Cee-Lo Green sang backup on the 1994 TLC hit "Waterfalls."
Elvis Presley recorded "Always On My Mind" in 1972, but Willie Nelson's version 10 years later was the hit and won the Song of the Year Grammy.
Neil Young rarely allows his songs to be sampled, but he let the Canadian group Redlight King use "Old Man" in their 2011 song, also called "Old Man."
Jeff Lynne sang the word "groose" in the chorus of "Don't Bring Me Down" as a nonsense placeholder, but left it in when he found out it means "greetings" in German ("gruss").
Nelly's "Country Grammar" is a celebration of his hometown of St. Louis, which some folks from the coasts consider "country" because it's in the Midwest.
"Hunger Strike" by Temple of the Dog features Chris Cornell and Eddie Vedder, and was Vedder's first music video.
Harry Wayne Casey tells the stories behind KC and The Sunshine Band hits like "Get Down Tonight," "That's The Way (I Like It)," and "Give It Up."
Did Al play on a Beach Boys record? Did he have beef with George Lucas and Coolio? See if you can spot weird but true stories.
Fishbone has always enjoyed much more acclaim than popularity - Angelo might know why.
She thinks of herself as a "song interpreter," but back in the '80s another country star convinced Emmylou to take a crack at songwriting.
Meshell Ndegeocello talks about recording "Wild Night" with John Mellencamp, and explains why she shied away from the spotlight.
Outrageously gifted and just plain outrageous, Millie is an R&B and Rap innovator.
I think it's ironic that punk rock (which is built around short, simple songs) should be considered an outlet for teenage angst, when progressive rock (the punks' worst enemy - go figure!) is, potentially at least, a much better vehicle. If you're trying to write a song about something that lasts a long time, why shouldn't it be a long song? Unfortunately, I've just browsed through my music library and can't find a single clear-cut example. The nearest to that would be the 7-minute instrumental passage in Yes' "The Gates of Delirium" (from the album Relayer, 1974) from 8:03 through to 15:07. The whole song clocks in at 21:54.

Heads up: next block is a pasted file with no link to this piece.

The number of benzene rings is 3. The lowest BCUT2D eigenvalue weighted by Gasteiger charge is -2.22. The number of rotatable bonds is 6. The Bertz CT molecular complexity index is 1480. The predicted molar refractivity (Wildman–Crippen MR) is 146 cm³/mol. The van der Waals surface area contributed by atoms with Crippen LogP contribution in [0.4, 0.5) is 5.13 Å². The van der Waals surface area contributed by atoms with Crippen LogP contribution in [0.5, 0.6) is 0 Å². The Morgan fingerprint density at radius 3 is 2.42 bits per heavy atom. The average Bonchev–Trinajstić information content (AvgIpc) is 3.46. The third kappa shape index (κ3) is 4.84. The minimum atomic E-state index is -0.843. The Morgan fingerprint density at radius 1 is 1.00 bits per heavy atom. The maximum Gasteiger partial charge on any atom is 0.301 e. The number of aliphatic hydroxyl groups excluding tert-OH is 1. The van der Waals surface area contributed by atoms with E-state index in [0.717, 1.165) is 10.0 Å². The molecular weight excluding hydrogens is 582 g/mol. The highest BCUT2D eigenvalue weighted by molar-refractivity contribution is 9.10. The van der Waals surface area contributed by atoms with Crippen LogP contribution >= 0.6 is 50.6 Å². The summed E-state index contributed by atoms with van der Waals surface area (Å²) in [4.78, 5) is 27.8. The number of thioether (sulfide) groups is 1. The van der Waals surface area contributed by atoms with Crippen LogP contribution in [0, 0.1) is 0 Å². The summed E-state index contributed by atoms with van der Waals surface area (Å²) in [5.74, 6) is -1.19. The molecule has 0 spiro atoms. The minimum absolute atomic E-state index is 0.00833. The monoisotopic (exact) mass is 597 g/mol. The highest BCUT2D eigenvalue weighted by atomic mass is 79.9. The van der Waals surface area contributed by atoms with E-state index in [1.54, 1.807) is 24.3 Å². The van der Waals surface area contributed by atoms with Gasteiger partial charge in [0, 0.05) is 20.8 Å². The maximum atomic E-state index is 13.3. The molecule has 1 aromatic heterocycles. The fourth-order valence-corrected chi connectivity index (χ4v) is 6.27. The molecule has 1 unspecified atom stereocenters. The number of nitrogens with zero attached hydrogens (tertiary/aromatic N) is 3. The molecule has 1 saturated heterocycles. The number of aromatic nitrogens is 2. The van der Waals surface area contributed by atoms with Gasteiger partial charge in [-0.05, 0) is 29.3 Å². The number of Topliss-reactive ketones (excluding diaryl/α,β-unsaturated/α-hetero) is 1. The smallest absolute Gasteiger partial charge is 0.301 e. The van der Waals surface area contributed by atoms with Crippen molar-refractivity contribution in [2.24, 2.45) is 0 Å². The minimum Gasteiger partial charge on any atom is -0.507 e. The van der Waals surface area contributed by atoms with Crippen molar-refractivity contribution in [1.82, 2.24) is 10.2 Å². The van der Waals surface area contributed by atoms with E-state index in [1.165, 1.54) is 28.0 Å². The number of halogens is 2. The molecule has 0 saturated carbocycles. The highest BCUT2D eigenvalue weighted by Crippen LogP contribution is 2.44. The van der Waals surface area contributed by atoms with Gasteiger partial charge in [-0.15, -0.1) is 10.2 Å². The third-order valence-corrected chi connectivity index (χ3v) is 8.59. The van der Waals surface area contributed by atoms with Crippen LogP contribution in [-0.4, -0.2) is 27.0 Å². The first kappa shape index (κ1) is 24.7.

However, I'm a musician myself, with some prog rock influences. And I've just put the finishing touches to my first album, which includes one song that I would describe as adolescence summed up in 7:22. Now isn't that more, uh, plausible? Eh? Watch this space...
Also, Quadrophenia is an awesome album. The end.
Anyway, the most proficient bassists are in jazz. Check out Jaco Pastorius, Stanley Clarke and maybe Victor Wooten for some real nice bass playing. They leave most of the afore-mentionned in the dust.